In a leaked 2007 correspondence with Washington, Israeli Director of Intelligence, Amos Yadlin stated that “Israel would be happy if Hamas took over Gaza, as then the IDF could treat Gaza as a hostile country.”  And this is exactly what has happened.  Hamas took over Gaza through democratic elections and Israel treats it as a hostile zone, which we can observe occurring at this very moment. Israel stated that Hamas were terrorists and Western leaders did not challenge this line.  On the contrary, they refused to meet diplomatically with Hamas leaders, they cut off all possible financing to the newly elected government and they supported Israel’s complete sanction and seize of Gazan territory. Israel stated that Hamas were terrorists, so European and American governments responded accordingly.

This line has become so powerful in Western government’s state policies and mainstream media outlets the entire discourse around Gaza has been reduced to Israel’s ‘right to defend itself’ against Hamas; Israel’s defense against terrorism.  Hamas has become synonymous with terrorism and Gaza has become synonymous with ‘terrorist harbouring territory’.  As such, Israel has endowed itself with the heinous luxury of unmediated, indiscriminate and radically disproportionate action, because it says that it is defending itself from terrorism.  And western governments and western mainstream media outlets continue to buy, support and spread this violent misconstruction of Hamas’s identity.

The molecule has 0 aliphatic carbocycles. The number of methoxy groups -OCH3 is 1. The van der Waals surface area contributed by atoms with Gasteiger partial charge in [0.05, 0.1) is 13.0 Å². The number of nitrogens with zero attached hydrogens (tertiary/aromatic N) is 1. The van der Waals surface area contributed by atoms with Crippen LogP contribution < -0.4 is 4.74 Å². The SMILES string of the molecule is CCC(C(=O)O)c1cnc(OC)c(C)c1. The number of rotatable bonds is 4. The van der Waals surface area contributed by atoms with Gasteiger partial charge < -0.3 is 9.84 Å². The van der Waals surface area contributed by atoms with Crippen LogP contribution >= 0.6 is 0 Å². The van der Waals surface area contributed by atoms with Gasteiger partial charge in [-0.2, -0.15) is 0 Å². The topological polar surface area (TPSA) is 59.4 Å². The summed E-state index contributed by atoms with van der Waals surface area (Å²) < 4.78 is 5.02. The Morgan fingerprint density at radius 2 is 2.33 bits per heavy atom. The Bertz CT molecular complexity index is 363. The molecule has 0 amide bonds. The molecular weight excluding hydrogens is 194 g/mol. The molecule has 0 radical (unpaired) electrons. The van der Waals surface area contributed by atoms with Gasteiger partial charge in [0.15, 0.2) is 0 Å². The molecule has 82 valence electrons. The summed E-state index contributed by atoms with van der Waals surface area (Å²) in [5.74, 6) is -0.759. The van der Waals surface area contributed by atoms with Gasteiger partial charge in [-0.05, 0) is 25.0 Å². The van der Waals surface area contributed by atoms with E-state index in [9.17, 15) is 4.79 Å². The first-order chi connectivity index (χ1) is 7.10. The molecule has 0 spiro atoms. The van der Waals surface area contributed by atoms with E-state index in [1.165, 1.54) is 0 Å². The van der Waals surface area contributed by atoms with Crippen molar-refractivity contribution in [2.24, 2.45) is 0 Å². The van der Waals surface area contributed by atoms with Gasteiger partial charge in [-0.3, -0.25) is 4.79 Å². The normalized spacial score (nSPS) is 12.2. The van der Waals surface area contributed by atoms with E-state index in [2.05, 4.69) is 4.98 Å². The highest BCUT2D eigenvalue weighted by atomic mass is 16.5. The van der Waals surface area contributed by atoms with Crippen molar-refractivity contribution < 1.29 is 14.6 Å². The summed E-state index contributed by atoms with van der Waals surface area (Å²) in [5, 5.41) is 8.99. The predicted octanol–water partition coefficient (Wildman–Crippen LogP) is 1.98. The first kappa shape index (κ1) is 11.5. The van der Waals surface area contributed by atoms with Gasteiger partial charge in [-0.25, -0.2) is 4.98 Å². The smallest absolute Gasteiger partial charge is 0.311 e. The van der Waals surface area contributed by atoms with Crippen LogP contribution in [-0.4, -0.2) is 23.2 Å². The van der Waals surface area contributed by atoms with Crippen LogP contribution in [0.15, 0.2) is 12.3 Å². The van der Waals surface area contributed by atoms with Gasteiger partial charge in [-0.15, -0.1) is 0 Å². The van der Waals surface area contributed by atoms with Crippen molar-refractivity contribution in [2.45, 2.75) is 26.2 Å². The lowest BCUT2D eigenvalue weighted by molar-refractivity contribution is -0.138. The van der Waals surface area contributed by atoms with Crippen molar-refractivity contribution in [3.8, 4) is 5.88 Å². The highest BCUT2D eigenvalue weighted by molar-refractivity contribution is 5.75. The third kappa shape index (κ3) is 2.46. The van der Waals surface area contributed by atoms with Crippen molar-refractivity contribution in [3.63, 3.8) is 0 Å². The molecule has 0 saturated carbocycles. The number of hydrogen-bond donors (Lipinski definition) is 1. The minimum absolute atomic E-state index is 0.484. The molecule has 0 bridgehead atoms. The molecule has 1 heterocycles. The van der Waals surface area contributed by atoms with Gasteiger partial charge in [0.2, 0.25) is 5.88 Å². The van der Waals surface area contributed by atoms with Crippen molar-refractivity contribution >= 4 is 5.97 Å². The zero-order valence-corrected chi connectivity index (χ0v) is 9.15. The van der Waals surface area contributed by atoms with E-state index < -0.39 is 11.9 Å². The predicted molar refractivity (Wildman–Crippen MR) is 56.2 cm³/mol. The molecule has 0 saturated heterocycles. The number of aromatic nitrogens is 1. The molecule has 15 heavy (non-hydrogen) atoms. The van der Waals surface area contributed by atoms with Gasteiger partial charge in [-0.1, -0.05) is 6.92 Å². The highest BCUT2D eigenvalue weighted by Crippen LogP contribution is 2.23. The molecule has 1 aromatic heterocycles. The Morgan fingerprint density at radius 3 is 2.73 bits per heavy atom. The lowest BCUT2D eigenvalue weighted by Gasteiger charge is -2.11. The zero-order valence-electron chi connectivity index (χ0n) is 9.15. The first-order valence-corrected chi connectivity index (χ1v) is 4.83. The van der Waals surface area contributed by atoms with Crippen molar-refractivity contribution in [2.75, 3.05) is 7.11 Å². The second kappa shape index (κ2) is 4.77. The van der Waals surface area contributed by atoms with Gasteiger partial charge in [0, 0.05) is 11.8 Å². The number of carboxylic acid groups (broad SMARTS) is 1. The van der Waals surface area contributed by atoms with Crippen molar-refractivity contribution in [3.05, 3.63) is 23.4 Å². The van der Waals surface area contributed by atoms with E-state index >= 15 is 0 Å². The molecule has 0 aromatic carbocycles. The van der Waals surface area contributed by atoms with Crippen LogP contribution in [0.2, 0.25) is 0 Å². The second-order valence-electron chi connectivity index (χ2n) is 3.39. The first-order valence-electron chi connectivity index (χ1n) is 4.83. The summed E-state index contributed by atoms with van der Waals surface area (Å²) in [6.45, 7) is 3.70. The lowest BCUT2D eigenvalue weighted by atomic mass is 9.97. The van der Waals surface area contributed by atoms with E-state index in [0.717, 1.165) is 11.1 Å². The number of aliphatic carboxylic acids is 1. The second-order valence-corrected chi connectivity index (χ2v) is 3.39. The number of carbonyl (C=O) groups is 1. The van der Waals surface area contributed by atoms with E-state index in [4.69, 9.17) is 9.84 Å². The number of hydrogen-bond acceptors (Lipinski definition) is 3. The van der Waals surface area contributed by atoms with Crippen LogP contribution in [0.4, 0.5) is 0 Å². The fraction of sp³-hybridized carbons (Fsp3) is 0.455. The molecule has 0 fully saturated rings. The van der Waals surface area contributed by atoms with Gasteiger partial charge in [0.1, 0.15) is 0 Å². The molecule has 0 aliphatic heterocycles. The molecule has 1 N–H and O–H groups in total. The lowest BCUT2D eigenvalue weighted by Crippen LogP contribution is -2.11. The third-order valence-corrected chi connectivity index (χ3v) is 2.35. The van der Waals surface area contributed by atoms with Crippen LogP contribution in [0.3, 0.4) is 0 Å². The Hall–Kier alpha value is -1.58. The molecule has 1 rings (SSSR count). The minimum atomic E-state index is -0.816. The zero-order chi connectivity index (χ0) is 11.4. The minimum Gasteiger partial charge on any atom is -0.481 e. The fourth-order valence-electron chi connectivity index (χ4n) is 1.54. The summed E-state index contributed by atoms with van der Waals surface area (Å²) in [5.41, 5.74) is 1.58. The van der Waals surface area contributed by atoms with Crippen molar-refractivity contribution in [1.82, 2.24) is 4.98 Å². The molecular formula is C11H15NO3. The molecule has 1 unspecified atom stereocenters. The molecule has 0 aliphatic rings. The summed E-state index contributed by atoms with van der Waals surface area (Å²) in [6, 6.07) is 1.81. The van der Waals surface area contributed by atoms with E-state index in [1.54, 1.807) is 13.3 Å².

As someone who has met with many Hamas members and leaders I am deeply disappointed and disheartened, by mainstream western discourse’s reductionist and racist understanding of Hamas, its actions and of its position in Palestinian society. During a three month research trip in Gaza, September-December 2012, I had the opportunity to talk with Hamas members and leaders regarding the western response to their success in the 2006 elections. In my conversations they conveyed their own frustration and sadness at being so profoundly misunderstood and misrepresented.